I have delayed commenting publicly on the ongoing, loud and impassioned debate about race relations here and in the USA. My silence did not reflect a lack of interest in nor lack of experience with this volatile issue. I approach the discussion from three perspectives.
Over parts of two summers in the mid-1960s, I volunteered as a civil rights worker in solidly segregated Mississippi. I saw firsthand the systemic oppression of blacks: those who bravely dared to vote, those who tried to enter a ‘WHITES ONLY’ restaurant for a cold drink of soda on a sweltering July afternoon, those who only sought a fair wage for their back-breaking work in cotton fields. I walked past a rundown, local jail filled with unjustly-sentenced black inmates who sang hymns through the bars early on a Sunday morning. I witnessed police brutality across the State line in Selma.
By contrast, I served as volunteer Chaplain for ten years with our local Saugeen Shores Police Service. By quietly observing and listening during many “ride-alongs,” I learned a lot about police work and found much to admire and appreciate. I also had an uncle and a niece who were officers in Toronto. I was proud of their contribution to the community. Every officer, in any jurisdiction, can face risk and danger at a moment’s notice. Yet, I expect the typical daily experiences of a big city American cop as documented on such reality show as COPS and Live-PD would differ markedly from the normally much quieter patrols through our Western Ontario small towns. Just compare how frequently a police gun is drawn in each setting.
A third perspective I bring to the issue of police/community interactions is based on my interventions in mental health crises in Peterborough. Decades ago, when I was Director of the city’s Family Counselling Service, I would at times be asked to accompany an officer responding to a 911 call about “someone causing a disturbance and behaving irrationally”. This was long before such team interventions were widely adopted in Ontario. On one occasion, we arrived at the bus depot where a disheveled, rough-looking, young man was yelling and threatening passengers in the Departures area. If the officer had resorted to traditional attempts at physically restraining this troubled individual, the situation could have quickly escalated, perhaps leading to injury… or worse. Recognizing what seemed to be symptoms of paranoia, I was able to “talk him down” without incident. The young man then allowed us to take him to the hospital.
Having once worn these three different “hats”, what observations can I make of daily headlines and news reports about “systemic racism”? I no longer wear any hats so can speak just as a member of the community. I would begin by trying to clarify words that can be tossed around a bit carelessly. (Quoted definitions are from Collins Dictionary.)
BIAS: “—a tendency to prefer one person or thing over another.” In my opinion, we all have biases, whether it be in selecting a brand of automobile or choosing a friend. In itself, there is nothing wrong with having preferences, unless they originate in prejudice.
PREJUDICE: “—an unreasonable dislike of a particular group of people—.” To “dislike” those hordes of visitors who carelessly overcrowded Sauble Beach last weekend is not an “unreasonable” response. But most of our prejudices emanate from holding unreasonable assumptions about a person or group before knowing them. We pre-judge without reason; we assume without evidence; we generalize without logic.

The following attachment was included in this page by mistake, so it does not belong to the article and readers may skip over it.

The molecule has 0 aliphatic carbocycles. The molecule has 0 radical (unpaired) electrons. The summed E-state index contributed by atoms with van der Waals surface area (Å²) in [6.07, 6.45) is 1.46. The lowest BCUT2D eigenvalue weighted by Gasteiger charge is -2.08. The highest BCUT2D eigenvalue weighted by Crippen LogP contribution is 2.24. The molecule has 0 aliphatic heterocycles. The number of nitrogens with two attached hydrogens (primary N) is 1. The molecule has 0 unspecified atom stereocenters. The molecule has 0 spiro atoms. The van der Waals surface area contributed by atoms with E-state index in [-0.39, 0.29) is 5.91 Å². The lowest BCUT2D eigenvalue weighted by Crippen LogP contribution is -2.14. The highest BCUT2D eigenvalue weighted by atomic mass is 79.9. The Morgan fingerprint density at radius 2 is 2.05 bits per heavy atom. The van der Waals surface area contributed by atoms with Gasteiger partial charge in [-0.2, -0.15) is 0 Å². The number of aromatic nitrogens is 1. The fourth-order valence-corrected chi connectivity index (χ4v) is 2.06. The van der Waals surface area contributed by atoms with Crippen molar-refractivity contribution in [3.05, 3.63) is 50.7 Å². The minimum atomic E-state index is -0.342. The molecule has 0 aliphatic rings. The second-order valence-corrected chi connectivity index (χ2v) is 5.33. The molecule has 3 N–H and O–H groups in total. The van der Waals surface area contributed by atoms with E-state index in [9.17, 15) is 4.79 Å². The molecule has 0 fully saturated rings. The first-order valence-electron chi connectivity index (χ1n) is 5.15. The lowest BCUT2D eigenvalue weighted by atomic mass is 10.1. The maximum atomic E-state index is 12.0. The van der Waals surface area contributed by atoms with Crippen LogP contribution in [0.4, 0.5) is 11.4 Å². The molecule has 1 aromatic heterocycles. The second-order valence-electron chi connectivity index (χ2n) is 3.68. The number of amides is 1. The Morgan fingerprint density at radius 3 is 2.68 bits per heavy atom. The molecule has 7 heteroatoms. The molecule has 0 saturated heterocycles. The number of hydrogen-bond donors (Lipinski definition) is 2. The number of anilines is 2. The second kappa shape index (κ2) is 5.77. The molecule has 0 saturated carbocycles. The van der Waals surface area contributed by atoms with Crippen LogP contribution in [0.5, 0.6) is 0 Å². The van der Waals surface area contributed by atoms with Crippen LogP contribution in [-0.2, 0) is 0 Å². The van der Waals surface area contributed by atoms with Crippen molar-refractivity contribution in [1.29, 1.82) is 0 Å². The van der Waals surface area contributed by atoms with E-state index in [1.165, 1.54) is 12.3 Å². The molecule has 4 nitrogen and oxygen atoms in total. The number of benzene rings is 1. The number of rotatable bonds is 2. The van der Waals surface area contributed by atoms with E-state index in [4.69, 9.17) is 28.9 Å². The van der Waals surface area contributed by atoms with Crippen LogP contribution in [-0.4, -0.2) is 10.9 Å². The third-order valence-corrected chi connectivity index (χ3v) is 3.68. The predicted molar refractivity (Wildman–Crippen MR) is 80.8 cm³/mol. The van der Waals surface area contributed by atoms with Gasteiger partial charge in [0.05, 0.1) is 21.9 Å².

DISCRIMINATION: “—the practice of treating one group less fairly—.” When we negatively act upon our prejudices, we discriminate. When Toronto police are accused of stopping a black person based only on racial profiling, they can be accused of discrimination. The practice of “carding” has been largely abandoned. Confusingly, we can also use the term as a compliment: “Susan has such discriminating taste in choosing furniture.”
Racism: “—the belief that people of some races are inferior to others—then treated differently or denied some opportunity.” Once a prejudice triggers discrimination which extends to a whole ethnic group, it becomes racism. The belief that one’s own racial group is superior has been defined by sociologists as “ethnocentrism.”.
Systemic Racism: Here is where RCMP spokespersons and a few politicians have gotten into trouble. Racism can be codified or inherent. Mississippi had anti-black laws codified in statutes. Canada’s Indian Act could be considered as codified. But generally, Canada does not practice codified systemic racism. In that sense, those much-maligned voices were correct. However, a more contemporary definition of systemic racism describes prejudice and discrimination which, while not imbedded in law like 1950s apartheid South Africa, is still influencing the behaviour of some in authority when dealing with visible minorities. Where necessary, I think change will be implemented. Where change is not required, I believe we need to appreciate the excellent and difficult work already being carried out by police services across our country … another reason to celebrate on Canada Day.
When we approach the discussion of police-minority interactions or more generally cross-cultural relationships in our country, it is helpful to clarify terms and definitions which in the heat of the moment can become blurred.
My belief is that, one day, we will reach that pinnacle of understanding so eloquently enunciated by Dr. Martin Luther King. In his 1963 Washington speech, the civil rights leader referred to a possible better future for his four little children and indirectly for each of us, regardless of our race. His hope was that someday everyone:
“—will not be judged by the colour of their skin
but by the content of their character.”